Pilots and city officials in Dunsmuir were trying to reach an agreement over tree removal as a September deadline approached. The trees have been identified as a hazard to the approach and transition to Runway 14/32 at Dunsmuir Muncipal-Mott Airport.
The city was ordered to remove the trees several years ago but requested a waiver from the FAA in 1995. That waiver was denied because the trees were determined to be a hazard to air navigation.
City, forestry, state aeronautics, and engineering representatives have met to plan for the tree removal. After conducting a survey and receiving bids on the project, officials had to put the tree removal on hold while they searched for a source of funding. Caltrans Aeronautics had previously pledged financial support to assist with the tree removal, and city officials said that they hoped to pay for the project with existing airport grant monies, but funding remained uncertain at press time.
The trees became a hot issue earlier this year when the state suspended the airport's permit and ordered the airport to be closed because of the hazard posed by the trees. A negotiated settlement allowed the airport to remain open during daylight hours while the tree removal was accomplished.
The California Pilots Association recently sponsored a workshop for airport land-use commission (ALUC) staff members, airport managers, local government planning officials, and others interested in protecting airports. The workshop, which was held in Redding, was based on the Caltrans Aeronautics Program Airport Land Use Planning Handbook, which ALUCs use to formulate a comprehensive airport land-use plan. That handbook is in revision. The new guidelines for airport land-use planning are expected to be available by early next year.
Pilots flying into Truckee-Tahoe Airport should be aware that the airport is in the middle of a major renovation project. The improvements, which are expected to cost close to $2 million, include construction of additional hangars and improvements to the ramps. While airport users are excited about the airport improvements, transient pilots may have trouble finding parking. Jim Dean, Airport Support Network volunteer for the field, recommends that incoming pilots place fuel orders through the unicom upon arrival to minimize construction-related delays. He adds that information about the construction is available to pilots 24 hours a day on the airport's unicom frequency.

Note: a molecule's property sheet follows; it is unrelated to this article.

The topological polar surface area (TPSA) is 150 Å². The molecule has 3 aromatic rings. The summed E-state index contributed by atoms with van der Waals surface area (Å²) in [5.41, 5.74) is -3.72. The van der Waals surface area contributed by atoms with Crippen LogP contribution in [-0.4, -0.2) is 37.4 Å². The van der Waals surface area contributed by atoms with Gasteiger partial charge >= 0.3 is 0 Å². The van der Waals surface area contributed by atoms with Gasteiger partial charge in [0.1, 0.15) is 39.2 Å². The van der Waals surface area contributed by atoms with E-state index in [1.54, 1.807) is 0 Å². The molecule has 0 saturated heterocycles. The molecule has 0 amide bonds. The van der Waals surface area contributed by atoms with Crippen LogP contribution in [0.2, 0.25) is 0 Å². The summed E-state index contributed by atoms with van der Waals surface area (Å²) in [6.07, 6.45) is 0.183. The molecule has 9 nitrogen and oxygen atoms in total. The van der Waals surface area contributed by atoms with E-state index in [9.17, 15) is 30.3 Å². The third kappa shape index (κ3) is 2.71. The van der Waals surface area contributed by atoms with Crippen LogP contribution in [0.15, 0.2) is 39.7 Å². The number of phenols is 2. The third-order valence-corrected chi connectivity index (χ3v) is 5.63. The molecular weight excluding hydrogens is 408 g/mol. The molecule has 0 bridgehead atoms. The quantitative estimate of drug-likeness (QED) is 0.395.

A series of construction projects designed to make Ranchaero Airport more user-friendly has been under way at the Chico airfield. Among the projects undertaken by airport owner Gary Grigg are the construction of eight hangars and an equal number of tiedowns, which offer transient pilots the option of camping under the wing. In addition, new taxiways have improved access to the airport's 2,300-foot asphalt runway.
Lake Tahoe Airport has become a favorite gathering place for local coyotes. Some airport users say the animals have been known to chase taxiing aircraft, block the runway, and chew on aircraft tires. The FAA has asked the airport to find an acceptable solution to the coyote problem, although some airport users claim to prefer the wild dogs to the birds and rodents that otherwise populate the airport grounds.
Director of Government Affairs and Executive Communications Elizabeth Tennyson joined AOPA in 1998, the same year she earned her private pilot certificate. She also holds an instrument rating and enjoys jumping out of planes almost as much as flying them.
Airport Compatible Land Use
AOPA expressed concern in a meeting with town officials from East Hampton, New York, that restrictions proposed to curb airport noise “overwhelmingly” generated by transient commercial flights would unfairly burden traditional airport users.
The FAA on Feb. 23 issued a special airworthiness information bulletin recommending preflight inspection of Robinson R44 and R44 II main rotors.
Sen. James Inhofe (R-OK) talks about the Pilots Bill of Rights II, which includes a provision to allow private pilots to fly an aircraft with up to six seats, weighing up to 6,000 pounds, VFR or IFR, without a third class medical certificate. The bill also reforms the NOTAM system, and provides more legal protections for pilots accused of regulatory infractions.